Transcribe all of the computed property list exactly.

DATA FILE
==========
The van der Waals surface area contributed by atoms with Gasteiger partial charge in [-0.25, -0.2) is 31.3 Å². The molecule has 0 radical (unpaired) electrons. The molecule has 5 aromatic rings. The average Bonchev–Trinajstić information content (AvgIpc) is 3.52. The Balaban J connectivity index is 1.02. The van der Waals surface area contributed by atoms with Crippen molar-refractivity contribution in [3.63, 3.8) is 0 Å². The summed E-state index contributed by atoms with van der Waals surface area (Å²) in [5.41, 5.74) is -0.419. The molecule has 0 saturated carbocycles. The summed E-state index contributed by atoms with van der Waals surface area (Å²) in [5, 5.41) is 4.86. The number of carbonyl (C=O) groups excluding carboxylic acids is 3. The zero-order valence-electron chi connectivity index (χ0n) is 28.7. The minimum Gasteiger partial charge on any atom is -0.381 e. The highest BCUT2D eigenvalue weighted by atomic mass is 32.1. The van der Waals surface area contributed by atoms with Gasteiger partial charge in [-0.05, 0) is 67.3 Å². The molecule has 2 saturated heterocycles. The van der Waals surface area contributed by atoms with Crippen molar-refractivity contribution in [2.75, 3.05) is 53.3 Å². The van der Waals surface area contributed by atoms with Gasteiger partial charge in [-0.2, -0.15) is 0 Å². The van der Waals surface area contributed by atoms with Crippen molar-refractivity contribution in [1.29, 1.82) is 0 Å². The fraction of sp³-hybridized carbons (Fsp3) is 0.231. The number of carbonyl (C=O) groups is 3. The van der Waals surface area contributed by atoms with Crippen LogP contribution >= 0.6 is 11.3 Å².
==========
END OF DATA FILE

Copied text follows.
The van der Waals surface area contributed by atoms with Gasteiger partial charge in [-0.25, -0.2) is 31.3 Å². The molecule has 0 radical (unpaired) electrons. The molecule has 5 aromatic rings. The average Bonchev–Trinajstić information content (AvgIpc) is 3.52. The Balaban J connectivity index is 1.02. The van der Waals surface area contributed by atoms with Crippen molar-refractivity contribution in [3.63, 3.8) is 0 Å². The summed E-state index contributed by atoms with van der Waals surface area (Å²) in [5.41, 5.74) is -0.419. The molecule has 0 saturated carbocycles. The summed E-state index contributed by atoms with van der Waals surface area (Å²) in [5, 5.41) is 4.86. The number of carbonyl (C=O) groups excluding carboxylic acids is 3. The zero-order valence-electron chi connectivity index (χ0n) is 28.7. The minimum Gasteiger partial charge on any atom is -0.381 e. The highest BCUT2D eigenvalue weighted by atomic mass is 32.1. The van der Waals surface area contributed by atoms with Gasteiger partial charge in [-0.05, 0) is 67.3 Å². The molecule has 2 saturated heterocycles. The van der Waals surface area contributed by atoms with Crippen molar-refractivity contribution in [2.75, 3.05) is 53.3 Å². The van der Waals surface area contributed by atoms with Gasteiger partial charge in [-0.2, -0.15) is 0 Å². The van der Waals surface area contributed by atoms with Crippen molar-refractivity contribution in [1.29, 1.82) is 0 Å². The fraction of sp³-hybridized carbons (Fsp3) is 0.231. The number of carbonyl (C=O) groups is 3. The van der Waals surface area contributed by atoms with Crippen LogP contribution >= 0.6 is 11.3 Å².